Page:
Chapter Thirty-Six

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Even in the shifting shadows, Thurie saw the man clearly now for who he was. Yes, a creative use of cosmetics could shape that flat, plain countenance into a different face altogether. A clever ploy to fill a kingdom with fear and convince it for good of its one true enemy—all accomplished only at the expense of some innocent dancers.

“Run!” his father barked as the guard—Arik—advanced. Thurie shrank behind him. No, his father couldn’t really be suggesting—

“WHAT ARE YOU WAITING FOR?!” Dunna shouted. “RUN, THURIE!” Dunna stood his ground as Arik came forward with his sword at the ready. He kept his arms outspread, a clear signal for his son to stay back.

Thurie cast a desperate look between his father and the way back to the courtyard. He couldn’t leave him. They had to go together. But Thurie saw the guard’s muscles rippling beneath his shirt and breeches, the nimble way he moved. This man was poised as a leopard ready to strike, and his father—well, it had been years since Dunna had last trained with the city guard.

In a split second, Thurie ran through all the options, crossing each one off the list.

Together, there was no outrunning this honed weapon of a man.

A man with useless, wooden hands had no hope of winning this fight.

But such a man could offer others a few precious seconds to escape.

Thurie felt a wrenching pain in his heart as he looked at his father standing tall, proud, and helpless before the guard. He memorized his father’s silhouette, and then with a sob he turned away.

Tia surged up from her chair as the king’s words bounced around the room, her crutch clattering from her lap onto the ground. She gasped in pain as she shifted too much of her weight onto her injured ankle, and her knee buckled. Natlin grabbed her arm just as Tia began to fall, hauling her back up to standing.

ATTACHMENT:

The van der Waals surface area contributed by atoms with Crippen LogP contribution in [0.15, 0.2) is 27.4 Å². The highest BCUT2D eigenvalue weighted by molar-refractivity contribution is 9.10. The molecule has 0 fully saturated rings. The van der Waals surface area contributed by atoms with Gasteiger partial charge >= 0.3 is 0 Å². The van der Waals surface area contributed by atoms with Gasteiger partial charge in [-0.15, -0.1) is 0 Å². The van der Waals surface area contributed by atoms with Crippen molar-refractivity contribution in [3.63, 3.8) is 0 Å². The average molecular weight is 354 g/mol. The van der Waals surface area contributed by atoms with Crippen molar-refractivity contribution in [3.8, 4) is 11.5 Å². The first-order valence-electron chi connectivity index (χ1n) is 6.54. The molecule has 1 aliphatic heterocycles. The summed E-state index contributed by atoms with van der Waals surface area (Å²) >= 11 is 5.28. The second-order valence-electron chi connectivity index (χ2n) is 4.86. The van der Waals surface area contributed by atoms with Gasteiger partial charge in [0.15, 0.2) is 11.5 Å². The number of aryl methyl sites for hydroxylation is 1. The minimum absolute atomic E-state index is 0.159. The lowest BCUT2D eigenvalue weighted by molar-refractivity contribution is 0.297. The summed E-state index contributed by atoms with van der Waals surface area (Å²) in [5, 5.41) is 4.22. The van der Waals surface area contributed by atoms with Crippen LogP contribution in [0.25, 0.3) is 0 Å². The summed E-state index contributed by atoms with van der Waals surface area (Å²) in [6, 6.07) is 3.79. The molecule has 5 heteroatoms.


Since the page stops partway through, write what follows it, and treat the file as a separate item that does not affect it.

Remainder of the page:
Meanwhile, the royal guard seemed unconcerned with Tia, Natlin, and the boy. To a trained warrior, cutting them down would be like swatting at flies. He concentrated first on Dunna Jore, moving towards him like a cat stalking a mouse. Tia’s heart sank as she registered that Dunna wasn’t holding a weapon.

This was to be a slaughter.


His shout jolted them to action. “Lean on me!” Natlin said as she gripped Tia’s right arm; there was no time to grab the crutch. At an awkward, hopping jog, they fled back in the direction of the courtyard, as if playing a sick version of a children’s sack race.

Had Dunna already been slain? As they hobbled their way away from the throne room, Tia didn’t look back. If she were about to die, each further step was a gift, each extra second one more heartbeat spent in this mortal world. She would rather cross over into death facing possibility than have her last moment be spent staring at the wrong side of a sword.

Death did not come.

Step by step they crossed the room. Though each step was an eternity at their hobbled pace, it took them less than thirty seconds to get to the end of the throne room.

Tia hadn’t dared look behind her.

What she hadn’t been counting on was what lay before them as they turned the corner. Ten royal guards funneled through the courtyard door on the opposite wall. They pointed and yelled at Natlin and Tia, barreling straight towards them with swords drawn. Her legs turned to lead and the blood in her veins to ice.

Dunna didn’t need to look back to check that Thurie had run; the sound of quick, disappearing footsteps behind him was enough reassurance. From his peripheral vision he registered that the Inkman girls, too, had fled. A rush of relief flooded his body.

Time. If time was all he could give them, then that was what he would do.

Now to face the man before him. The young city guard he had known long ago was young no more. The once fresh face of the promising guard had become more defined, hardened. Arik’s jaw was set, his expression solemn. One look told Dunna all he needed to know. A different man would stop and talk, taunt him, prolong the process. Not this man. The glance they shared conveyed enough.

It’s just business, really, he remembered with a pang. Oh yes, he’d heard everything that night, through the shock and his wife’s cries.